Saturday, November 12, 2016

The Good Old Gospel Ship: Where is it in the Bible?


John 6:16: And when evening was now come his disciples went down to the sea 17: And entered into a ship and went over the sea toward Capernaum And it was now dark and Iesous had not come to them 18: And the sea arose by reason of a great wind that blew 19: So when they had rowed about five and twenty or thirty furlongs they saw Iesous walking on the sea and drawing near to the ship and they were afraid 20: But he said to them It is I be not afraid 21: Then they willingly received him into the ship and immediately the ship was at the land where they were going[1]




[1] The entire ship, along with its inhabitants, was translated immediately from one physical location to another. The scriptures give more than one example (or "Type") of this. Enoch was translated directly into heaven from earth Genesis 5:24. Phillip was translated from one physical location on earth to another physical location on earth Acts 8:39-40. One day the entire Body of Christ will be translated from this earth to meet the Lord in the air 1 Corinthians 15:51-52, 1 Thessalonians 4:15-17.

Untranslated Words in this Chapter or passage of the HHBC 
Iesous Pronounced Ee-A-Soos G2424 translated Jesus: Yeshua is the Hebrew name, and its English spelling is “Joshua.” Iesous is the Greek transliteration of the Hebrew name, and its English spelling is “Jesus.” Thus, the names “Joshua” and “Jesus” are essentially the same; both are English pronunciations of the Hebrew and Greek names for our Lord. For examples of how the two names are interchangeable, see Acts 7:45 and Hebrews 4:8 in the KJV. In both cases, the word Iesous refers to the Old Testament character Joshua. Because of disparities in English translation of the word, Iesous will remain untranslated throughout the main body of scripture this commentary.
Amen G281 When used at the beginning of a discourse, it means truly or assuredly; When used at the end of a discourse or prayer, it means so be it, let it be so: The word "amen" is a most remarkable word. It was transliterated directly from the Hebrew into the Greek of the New Testament, then into Latin and into English and many other languages, so that it is practically a universal word. It has been called the best known word in human speech. The word is directly related — in fact, almost identical — to the Hebrew word for "believe" (amam), or faithful. Thus, it came to mean "sure" or "truly", an expression of absolute trust and confidence. — HMM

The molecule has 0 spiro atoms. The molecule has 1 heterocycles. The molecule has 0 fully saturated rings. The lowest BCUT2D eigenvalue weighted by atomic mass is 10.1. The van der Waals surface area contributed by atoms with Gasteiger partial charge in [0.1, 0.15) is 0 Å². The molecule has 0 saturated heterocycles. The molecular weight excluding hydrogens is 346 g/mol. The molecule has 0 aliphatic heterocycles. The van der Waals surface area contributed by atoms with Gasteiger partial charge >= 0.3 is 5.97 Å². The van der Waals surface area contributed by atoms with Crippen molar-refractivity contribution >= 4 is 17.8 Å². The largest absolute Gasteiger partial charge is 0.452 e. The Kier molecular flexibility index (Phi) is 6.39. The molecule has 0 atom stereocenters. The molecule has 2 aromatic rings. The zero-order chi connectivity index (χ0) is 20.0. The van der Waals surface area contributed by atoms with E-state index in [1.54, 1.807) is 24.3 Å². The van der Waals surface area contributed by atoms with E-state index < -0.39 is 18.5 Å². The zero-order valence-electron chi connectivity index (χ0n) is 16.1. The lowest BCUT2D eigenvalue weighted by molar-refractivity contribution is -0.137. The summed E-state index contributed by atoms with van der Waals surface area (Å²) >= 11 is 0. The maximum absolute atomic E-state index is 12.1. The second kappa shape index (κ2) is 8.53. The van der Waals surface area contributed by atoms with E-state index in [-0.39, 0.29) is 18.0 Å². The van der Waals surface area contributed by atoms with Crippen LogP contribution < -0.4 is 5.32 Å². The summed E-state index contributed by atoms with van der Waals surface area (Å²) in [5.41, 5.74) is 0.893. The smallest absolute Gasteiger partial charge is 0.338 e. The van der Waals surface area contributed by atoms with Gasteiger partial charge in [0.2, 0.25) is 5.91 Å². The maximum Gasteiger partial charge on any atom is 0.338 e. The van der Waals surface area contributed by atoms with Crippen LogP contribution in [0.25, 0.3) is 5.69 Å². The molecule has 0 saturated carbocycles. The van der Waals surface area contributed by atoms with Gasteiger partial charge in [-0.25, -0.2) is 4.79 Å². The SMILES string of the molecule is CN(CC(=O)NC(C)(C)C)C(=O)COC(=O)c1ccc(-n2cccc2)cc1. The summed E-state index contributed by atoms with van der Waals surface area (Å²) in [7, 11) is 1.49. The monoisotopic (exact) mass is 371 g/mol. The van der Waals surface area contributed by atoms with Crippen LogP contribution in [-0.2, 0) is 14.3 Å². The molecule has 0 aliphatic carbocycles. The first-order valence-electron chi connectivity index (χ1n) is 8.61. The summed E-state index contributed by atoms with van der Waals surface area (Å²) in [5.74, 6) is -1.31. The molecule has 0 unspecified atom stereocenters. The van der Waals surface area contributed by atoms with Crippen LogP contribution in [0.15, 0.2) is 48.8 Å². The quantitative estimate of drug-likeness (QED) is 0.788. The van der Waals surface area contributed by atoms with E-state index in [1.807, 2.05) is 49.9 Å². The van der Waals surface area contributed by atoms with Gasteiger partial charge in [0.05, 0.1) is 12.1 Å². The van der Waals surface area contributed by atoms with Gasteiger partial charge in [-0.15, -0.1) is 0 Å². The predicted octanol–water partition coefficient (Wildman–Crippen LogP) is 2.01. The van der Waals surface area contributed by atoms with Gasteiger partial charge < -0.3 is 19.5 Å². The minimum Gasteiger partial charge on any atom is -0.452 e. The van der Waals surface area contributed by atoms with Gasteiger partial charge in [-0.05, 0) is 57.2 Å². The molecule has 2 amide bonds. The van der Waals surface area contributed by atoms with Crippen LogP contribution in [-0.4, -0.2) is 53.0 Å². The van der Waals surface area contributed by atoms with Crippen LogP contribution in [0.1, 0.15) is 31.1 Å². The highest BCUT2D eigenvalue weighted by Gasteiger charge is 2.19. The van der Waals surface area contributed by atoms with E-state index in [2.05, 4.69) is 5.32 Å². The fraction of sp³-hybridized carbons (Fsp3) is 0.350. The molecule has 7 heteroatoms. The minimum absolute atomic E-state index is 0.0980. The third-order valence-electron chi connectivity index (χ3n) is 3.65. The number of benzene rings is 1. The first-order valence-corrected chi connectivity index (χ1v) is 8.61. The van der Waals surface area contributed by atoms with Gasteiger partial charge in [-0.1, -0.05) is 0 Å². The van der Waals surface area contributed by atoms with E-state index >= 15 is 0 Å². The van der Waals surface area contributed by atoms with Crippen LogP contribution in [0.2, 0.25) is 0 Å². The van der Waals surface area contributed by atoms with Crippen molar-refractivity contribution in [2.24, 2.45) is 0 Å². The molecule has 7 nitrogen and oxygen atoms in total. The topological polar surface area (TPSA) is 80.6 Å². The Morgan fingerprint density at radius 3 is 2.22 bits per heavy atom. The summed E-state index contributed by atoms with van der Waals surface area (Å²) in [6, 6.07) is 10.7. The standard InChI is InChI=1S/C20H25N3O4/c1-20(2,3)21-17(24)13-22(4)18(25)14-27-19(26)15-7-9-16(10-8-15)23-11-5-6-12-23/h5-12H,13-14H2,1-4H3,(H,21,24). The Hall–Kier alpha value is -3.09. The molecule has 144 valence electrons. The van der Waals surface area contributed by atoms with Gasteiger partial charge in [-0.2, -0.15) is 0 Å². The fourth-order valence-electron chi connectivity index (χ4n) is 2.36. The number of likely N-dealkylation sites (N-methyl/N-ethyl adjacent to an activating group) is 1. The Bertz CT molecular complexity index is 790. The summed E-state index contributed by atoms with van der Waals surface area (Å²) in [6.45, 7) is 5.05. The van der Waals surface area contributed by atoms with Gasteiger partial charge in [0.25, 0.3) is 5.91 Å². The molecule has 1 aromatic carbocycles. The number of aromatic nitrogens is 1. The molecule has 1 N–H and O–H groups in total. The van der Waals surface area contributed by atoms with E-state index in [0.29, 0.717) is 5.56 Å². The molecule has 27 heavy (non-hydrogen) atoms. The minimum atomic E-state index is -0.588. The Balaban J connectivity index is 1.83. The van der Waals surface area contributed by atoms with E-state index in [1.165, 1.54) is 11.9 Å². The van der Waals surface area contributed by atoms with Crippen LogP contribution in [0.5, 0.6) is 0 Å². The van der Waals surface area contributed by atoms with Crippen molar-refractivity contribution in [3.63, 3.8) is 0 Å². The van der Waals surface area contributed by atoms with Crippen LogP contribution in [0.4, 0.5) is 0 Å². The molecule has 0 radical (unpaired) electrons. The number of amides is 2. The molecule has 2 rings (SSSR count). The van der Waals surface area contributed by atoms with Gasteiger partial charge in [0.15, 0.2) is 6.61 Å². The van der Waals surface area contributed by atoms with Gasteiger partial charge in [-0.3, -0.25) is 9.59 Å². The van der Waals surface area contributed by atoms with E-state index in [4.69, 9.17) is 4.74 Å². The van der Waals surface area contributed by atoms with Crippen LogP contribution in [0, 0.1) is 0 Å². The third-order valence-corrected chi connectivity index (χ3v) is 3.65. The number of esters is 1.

Iesous Pronounced Ee-A-Soos G2424 translated Jesus: Yeshua is the Hebrew name, and its English spelling is “Joshua.” Iesous is the Greek transliteration of the Hebrew name, and its English spelling is “Jesus.” Thus, the names “Joshua” and “Jesus” are essentially the same; both are English pronunciations of the Hebrew and Greek names for our Lord. For examples of how the two names are interchangeable, see Acts 7:45 and Hebrews 4:8 in the KJV. In both cases, the word Iesous refers to the Old Testament character Joshua. Because of disparities in English translation of the word, Iesous will remain untranslated throughout the main body of scripture this commentary.
Ho G3588 definite article corresponding to: the; this; that. Other usages include: of; etc.; who; which
Theos G2316 Deity; god; The reason the word, Theos, is largely left untranslated in this commentary, is to put to rest erroneous teaching that the word must be prefaced by the definite article, “ho,” in order to be referring to Yahweh. In fact, most New Testament scripture references to Theos are not introduced using the definite article, “ho,” but even so, it cannot be argued when the Almighty is being referenced—especially in the case of John 1:1, where John, a Jew who would never commit blasphemy by following anyone who was called “A” god, calls Jesus God. John was specifically stating that Jesus is YHWH [Yahweh].



When we understand God's great Redemption, Bible prophecy is neither complicated nor mysterious